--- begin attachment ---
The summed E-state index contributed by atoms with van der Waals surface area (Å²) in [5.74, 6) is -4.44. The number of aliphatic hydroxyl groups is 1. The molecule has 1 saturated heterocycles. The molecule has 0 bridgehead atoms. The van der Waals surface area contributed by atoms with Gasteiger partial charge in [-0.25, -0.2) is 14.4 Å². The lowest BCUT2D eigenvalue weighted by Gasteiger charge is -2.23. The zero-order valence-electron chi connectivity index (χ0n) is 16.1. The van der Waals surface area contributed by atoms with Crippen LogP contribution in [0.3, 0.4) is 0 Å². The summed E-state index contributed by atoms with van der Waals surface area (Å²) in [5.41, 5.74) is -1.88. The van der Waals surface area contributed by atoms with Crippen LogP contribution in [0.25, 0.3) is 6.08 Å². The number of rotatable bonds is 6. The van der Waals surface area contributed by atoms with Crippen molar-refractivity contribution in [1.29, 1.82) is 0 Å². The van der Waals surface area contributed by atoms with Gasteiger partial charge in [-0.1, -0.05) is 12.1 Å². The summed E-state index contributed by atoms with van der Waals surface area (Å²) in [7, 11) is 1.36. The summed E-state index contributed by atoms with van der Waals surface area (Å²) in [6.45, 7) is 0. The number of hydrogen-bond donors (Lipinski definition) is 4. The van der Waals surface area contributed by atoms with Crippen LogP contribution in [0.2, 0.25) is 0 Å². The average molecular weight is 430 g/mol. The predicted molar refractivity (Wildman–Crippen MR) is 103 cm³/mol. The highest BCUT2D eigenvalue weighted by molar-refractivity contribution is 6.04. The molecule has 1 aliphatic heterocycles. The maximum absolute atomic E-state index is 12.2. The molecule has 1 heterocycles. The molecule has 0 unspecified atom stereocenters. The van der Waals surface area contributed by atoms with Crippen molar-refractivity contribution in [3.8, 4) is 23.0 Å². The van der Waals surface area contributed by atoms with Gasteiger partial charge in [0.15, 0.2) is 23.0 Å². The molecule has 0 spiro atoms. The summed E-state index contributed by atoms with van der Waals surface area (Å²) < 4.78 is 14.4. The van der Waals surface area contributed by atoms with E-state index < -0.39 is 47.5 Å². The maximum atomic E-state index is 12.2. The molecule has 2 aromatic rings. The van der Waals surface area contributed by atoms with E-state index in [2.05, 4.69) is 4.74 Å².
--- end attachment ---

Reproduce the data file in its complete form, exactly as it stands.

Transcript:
The summed E-state index contributed by atoms with van der Waals surface area (Å²) in [5.74, 6) is -4.44. The number of aliphatic hydroxyl groups is 1. The molecule has 1 saturated heterocycles. The molecule has 0 bridgehead atoms. The van der Waals surface area contributed by atoms with Gasteiger partial charge in [-0.25, -0.2) is 14.4 Å². The lowest BCUT2D eigenvalue weighted by Gasteiger charge is -2.23. The zero-order valence-electron chi connectivity index (χ0n) is 16.1. The van der Waals surface area contributed by atoms with Crippen LogP contribution in [0.3, 0.4) is 0 Å². The summed E-state index contributed by atoms with van der Waals surface area (Å²) in [5.41, 5.74) is -1.88. The van der Waals surface area contributed by atoms with Crippen LogP contribution in [0.25, 0.3) is 6.08 Å². The number of rotatable bonds is 6. The van der Waals surface area contributed by atoms with Crippen molar-refractivity contribution in [1.29, 1.82) is 0 Å². The van der Waals surface area contributed by atoms with Gasteiger partial charge in [-0.1, -0.05) is 12.1 Å². The summed E-state index contributed by atoms with van der Waals surface area (Å²) in [7, 11) is 1.36. The summed E-state index contributed by atoms with van der Waals surface area (Å²) in [6.45, 7) is 0. The number of hydrogen-bond donors (Lipinski definition) is 4. The van der Waals surface area contributed by atoms with Crippen LogP contribution in [0.2, 0.25) is 0 Å². The average molecular weight is 430 g/mol. The predicted molar refractivity (Wildman–Crippen MR) is 103 cm³/mol. The highest BCUT2D eigenvalue weighted by molar-refractivity contribution is 6.04. The molecule has 1 aliphatic heterocycles. The maximum absolute atomic E-state index is 12.2. The molecule has 1 heterocycles. The molecule has 0 unspecified atom stereocenters. The van der Waals surface area contributed by atoms with Crippen molar-refractivity contribution in [3.8, 4) is 23.0 Å². The van der Waals surface area contributed by atoms with Gasteiger partial charge in [0.15, 0.2) is 23.0 Å². The molecule has 0 spiro atoms. The summed E-state index contributed by atoms with van der Waals surface area (Å²) < 4.78 is 14.4. The van der Waals surface area contributed by atoms with E-state index < -0.39 is 47.5 Å². The maximum atomic E-state index is 12.2. The molecule has 2 aromatic rings. The van der Waals surface area contributed by atoms with E-state index in [2.05, 4.69) is 4.74 Å².